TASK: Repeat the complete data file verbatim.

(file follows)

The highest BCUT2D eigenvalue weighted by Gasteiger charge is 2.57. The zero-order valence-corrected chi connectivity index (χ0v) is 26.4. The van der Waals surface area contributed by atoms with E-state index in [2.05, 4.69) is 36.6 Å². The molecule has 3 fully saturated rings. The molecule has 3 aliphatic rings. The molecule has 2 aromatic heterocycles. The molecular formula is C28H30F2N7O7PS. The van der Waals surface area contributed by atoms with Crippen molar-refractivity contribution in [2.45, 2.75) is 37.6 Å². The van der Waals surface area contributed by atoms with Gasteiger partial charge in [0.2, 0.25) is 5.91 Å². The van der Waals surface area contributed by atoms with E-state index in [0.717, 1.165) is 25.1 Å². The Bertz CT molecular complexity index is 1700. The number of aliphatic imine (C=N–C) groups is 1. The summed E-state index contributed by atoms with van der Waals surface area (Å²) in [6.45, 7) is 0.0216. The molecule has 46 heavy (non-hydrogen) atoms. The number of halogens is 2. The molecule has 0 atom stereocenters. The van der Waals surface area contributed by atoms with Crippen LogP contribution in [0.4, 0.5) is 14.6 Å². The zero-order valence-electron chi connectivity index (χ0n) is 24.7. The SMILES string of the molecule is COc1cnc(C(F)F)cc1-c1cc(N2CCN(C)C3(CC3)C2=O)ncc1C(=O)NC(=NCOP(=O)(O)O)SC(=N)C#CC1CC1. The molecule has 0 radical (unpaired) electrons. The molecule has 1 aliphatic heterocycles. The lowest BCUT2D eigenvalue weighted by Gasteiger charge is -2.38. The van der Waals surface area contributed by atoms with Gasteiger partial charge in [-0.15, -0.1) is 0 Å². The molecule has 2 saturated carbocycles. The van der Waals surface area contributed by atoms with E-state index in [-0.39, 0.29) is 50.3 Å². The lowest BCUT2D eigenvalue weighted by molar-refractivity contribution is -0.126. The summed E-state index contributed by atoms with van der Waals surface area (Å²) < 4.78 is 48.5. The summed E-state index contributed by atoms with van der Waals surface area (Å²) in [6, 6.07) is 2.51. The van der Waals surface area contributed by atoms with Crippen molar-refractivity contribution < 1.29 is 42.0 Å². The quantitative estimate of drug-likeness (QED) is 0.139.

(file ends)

The highest BCUT2D eigenvalue weighted by Gasteiger charge is 2.57. The zero-order valence-corrected chi connectivity index (χ0v) is 26.4. The van der Waals surface area contributed by atoms with E-state index in [2.05, 4.69) is 36.6 Å². The molecule has 3 fully saturated rings. The molecule has 3 aliphatic rings. The molecule has 2 aromatic heterocycles. The molecular formula is C28H30F2N7O7PS. The van der Waals surface area contributed by atoms with Crippen molar-refractivity contribution in [2.45, 2.75) is 37.6 Å². The van der Waals surface area contributed by atoms with Gasteiger partial charge in [0.2, 0.25) is 5.91 Å². The van der Waals surface area contributed by atoms with E-state index in [0.717, 1.165) is 25.1 Å². The Bertz CT molecular complexity index is 1700. The number of aliphatic imine (C=N–C) groups is 1. The summed E-state index contributed by atoms with van der Waals surface area (Å²) in [6.45, 7) is 0.0216. The molecule has 46 heavy (non-hydrogen) atoms. The number of halogens is 2. The molecule has 0 atom stereocenters. The van der Waals surface area contributed by atoms with Crippen LogP contribution in [0.4, 0.5) is 14.6 Å². The zero-order valence-electron chi connectivity index (χ0n) is 24.7. The SMILES string of the molecule is COc1cnc(C(F)F)cc1-c1cc(N2CCN(C)C3(CC3)C2=O)ncc1C(=O)NC(=NCOP(=O)(O)O)SC(=N)C#CC1CC1. The molecule has 0 radical (unpaired) electrons. The molecule has 1 aliphatic heterocycles. The lowest BCUT2D eigenvalue weighted by Gasteiger charge is -2.38. The van der Waals surface area contributed by atoms with Gasteiger partial charge in [-0.15, -0.1) is 0 Å². The molecule has 2 saturated carbocycles. The van der Waals surface area contributed by atoms with E-state index in [-0.39, 0.29) is 50.3 Å². The lowest BCUT2D eigenvalue weighted by molar-refractivity contribution is -0.126. The summed E-state index contributed by atoms with van der Waals surface area (Å²) < 4.78 is 48.5. The summed E-state index contributed by atoms with van der Waals surface area (Å²) in [6, 6.07) is 2.51. The van der Waals surface area contributed by atoms with Crippen molar-refractivity contribution < 1.29 is 42.0 Å². The quantitative estimate of drug-likeness (QED) is 0.139.